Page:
The NHL owners are not doing themselves a favor if they lock themselves out – they are also taking the fans for granted if they think that their bottom line won’t suffer more from having a work stoppage. The fans remember that not too long ago there was a lost season. In case anyone is counting - this would be the third work stoppage under the tutelage of Gary Bettman – that there was a work stoppage – the fans don’t have short memories.
That being said there is some home – not all is lost – the fact that the NHL makes a boat load of money off of the Winter Classic gives the owners some incentive to get a deal done before the "whole" season is squandered away and the work stoppage start cutting into their precious bottom line and their 3.3 billion dollars profit that they experienced this past season.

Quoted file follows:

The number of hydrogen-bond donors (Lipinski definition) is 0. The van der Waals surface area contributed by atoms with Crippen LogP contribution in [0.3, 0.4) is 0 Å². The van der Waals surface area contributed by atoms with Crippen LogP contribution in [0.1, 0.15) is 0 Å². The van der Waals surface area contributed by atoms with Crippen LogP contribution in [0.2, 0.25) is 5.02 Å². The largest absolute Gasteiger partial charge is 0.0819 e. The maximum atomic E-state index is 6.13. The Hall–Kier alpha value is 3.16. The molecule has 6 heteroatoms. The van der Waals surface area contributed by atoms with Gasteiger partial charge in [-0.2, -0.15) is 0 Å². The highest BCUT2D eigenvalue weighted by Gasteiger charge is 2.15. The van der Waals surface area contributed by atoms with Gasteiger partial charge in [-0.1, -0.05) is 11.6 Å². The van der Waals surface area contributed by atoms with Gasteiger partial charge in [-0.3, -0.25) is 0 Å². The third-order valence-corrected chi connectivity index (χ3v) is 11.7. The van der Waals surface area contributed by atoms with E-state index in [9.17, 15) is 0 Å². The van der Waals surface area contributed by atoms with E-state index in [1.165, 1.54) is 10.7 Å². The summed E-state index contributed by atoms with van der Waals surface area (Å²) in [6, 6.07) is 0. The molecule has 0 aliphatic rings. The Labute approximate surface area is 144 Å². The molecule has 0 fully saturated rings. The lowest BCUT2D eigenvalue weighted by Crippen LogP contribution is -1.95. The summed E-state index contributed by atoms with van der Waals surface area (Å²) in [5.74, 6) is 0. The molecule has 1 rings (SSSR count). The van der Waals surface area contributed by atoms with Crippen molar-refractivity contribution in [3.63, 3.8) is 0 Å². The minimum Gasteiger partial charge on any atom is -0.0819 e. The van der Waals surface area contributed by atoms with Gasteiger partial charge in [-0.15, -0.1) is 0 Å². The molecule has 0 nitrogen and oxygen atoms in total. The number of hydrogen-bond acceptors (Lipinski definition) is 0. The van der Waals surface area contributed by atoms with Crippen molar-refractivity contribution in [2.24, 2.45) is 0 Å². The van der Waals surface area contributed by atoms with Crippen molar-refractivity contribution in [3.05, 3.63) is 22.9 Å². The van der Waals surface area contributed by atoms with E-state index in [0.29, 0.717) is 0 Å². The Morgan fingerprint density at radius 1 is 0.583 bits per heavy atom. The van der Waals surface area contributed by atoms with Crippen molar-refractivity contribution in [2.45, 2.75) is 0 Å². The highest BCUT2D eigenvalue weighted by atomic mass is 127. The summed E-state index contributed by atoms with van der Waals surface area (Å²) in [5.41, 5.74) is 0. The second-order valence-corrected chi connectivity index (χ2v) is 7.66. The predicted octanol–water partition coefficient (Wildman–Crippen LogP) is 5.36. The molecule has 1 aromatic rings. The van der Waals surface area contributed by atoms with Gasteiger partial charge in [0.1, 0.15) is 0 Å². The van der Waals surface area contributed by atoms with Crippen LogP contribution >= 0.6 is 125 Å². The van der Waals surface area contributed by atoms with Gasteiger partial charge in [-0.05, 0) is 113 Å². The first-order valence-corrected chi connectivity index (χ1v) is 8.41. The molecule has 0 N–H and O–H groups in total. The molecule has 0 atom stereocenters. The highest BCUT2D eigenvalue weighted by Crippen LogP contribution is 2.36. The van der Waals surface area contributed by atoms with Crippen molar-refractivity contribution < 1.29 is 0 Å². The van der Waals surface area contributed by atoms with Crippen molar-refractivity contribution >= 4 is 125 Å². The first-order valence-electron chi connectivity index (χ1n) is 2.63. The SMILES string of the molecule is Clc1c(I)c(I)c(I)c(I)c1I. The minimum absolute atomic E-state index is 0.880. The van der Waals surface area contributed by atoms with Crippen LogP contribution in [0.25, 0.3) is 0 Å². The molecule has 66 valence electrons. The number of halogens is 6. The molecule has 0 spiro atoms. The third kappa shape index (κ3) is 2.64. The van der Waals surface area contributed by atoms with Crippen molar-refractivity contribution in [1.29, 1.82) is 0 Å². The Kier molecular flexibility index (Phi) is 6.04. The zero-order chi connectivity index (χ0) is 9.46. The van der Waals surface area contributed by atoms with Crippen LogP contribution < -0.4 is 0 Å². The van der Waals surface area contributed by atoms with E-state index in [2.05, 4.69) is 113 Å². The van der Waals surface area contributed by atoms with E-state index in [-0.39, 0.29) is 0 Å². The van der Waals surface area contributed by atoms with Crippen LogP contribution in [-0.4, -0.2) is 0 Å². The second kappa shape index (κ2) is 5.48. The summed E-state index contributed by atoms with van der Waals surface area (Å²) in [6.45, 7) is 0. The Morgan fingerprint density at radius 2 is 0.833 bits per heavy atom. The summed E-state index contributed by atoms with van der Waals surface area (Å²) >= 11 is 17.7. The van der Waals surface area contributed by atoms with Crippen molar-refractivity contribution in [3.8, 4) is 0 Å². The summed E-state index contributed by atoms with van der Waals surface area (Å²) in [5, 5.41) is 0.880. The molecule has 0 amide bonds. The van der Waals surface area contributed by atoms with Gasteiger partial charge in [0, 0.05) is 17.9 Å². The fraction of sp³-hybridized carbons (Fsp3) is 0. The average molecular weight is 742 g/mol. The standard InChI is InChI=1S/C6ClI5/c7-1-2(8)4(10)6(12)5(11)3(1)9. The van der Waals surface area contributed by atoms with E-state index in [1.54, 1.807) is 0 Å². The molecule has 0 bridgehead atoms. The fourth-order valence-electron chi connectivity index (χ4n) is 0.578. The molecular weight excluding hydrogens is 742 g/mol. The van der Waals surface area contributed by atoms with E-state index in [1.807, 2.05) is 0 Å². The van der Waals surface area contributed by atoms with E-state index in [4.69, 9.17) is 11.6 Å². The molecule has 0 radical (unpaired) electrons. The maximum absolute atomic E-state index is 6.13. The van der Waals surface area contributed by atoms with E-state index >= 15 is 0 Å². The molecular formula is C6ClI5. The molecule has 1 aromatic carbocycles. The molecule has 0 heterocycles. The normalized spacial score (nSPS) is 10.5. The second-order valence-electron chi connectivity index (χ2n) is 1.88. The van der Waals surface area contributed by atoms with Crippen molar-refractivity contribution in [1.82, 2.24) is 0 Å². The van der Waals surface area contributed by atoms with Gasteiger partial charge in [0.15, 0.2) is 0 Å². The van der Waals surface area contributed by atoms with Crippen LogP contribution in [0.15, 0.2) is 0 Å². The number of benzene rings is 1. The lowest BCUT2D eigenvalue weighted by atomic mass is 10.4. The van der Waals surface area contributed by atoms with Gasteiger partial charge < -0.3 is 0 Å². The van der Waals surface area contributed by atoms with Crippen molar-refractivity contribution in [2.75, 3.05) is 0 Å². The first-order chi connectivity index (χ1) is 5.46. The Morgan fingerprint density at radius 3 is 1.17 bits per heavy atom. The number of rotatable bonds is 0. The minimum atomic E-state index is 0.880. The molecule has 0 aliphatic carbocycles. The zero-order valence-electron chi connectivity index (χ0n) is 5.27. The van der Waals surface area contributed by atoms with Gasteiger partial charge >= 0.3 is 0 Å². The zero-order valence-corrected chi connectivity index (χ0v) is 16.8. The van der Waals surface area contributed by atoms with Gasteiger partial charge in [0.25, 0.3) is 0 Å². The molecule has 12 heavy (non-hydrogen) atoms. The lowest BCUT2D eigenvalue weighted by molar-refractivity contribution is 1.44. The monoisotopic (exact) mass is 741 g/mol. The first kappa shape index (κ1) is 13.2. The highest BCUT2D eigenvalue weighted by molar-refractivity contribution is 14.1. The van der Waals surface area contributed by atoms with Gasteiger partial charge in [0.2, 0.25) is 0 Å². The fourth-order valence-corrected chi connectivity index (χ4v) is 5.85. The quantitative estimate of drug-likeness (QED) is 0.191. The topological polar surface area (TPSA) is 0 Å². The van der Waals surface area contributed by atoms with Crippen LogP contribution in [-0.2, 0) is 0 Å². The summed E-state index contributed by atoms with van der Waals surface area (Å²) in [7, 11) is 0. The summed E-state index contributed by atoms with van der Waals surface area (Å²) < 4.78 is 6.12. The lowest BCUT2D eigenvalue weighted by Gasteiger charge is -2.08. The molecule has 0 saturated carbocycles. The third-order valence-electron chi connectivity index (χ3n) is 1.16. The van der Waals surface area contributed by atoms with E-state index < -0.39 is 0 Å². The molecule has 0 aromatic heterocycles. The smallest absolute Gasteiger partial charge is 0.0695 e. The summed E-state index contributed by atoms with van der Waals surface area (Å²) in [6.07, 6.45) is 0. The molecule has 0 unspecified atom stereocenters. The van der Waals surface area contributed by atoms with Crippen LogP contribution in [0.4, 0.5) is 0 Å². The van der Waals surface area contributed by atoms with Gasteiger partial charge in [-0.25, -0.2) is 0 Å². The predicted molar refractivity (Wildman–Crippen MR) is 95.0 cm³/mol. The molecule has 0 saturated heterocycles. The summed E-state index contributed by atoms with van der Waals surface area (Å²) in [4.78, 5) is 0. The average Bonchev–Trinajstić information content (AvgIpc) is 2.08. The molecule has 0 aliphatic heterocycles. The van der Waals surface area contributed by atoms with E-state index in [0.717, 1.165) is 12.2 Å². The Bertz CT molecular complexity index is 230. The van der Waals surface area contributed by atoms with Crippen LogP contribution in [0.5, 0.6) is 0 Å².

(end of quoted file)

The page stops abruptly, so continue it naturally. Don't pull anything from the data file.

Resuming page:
David Shoalts, The Globe and Mail --- Now that NHL commissioner Gary Bettman has ripped the scales of optimism from too many eyes, the only question is: How long will the lockout be?
Will it wipe out an entire season like the owners did in 2004-05 to get the salary-cap system they now say is impossible to work under? Or will the players and owners get a new collective agreement in time to save the Winter Classic on Jan. 1, the event that kicks off the NHL's U.S. television coverage and mega-millions payout from NBC?
Either unpalatable outcome is possible. The players and owners are oceans apart on the key, and perhaps only, issue - whether the money needed to close the gap between the league's rich and not-so-rich teams has to come out of the players' pockets or through revenue sharing.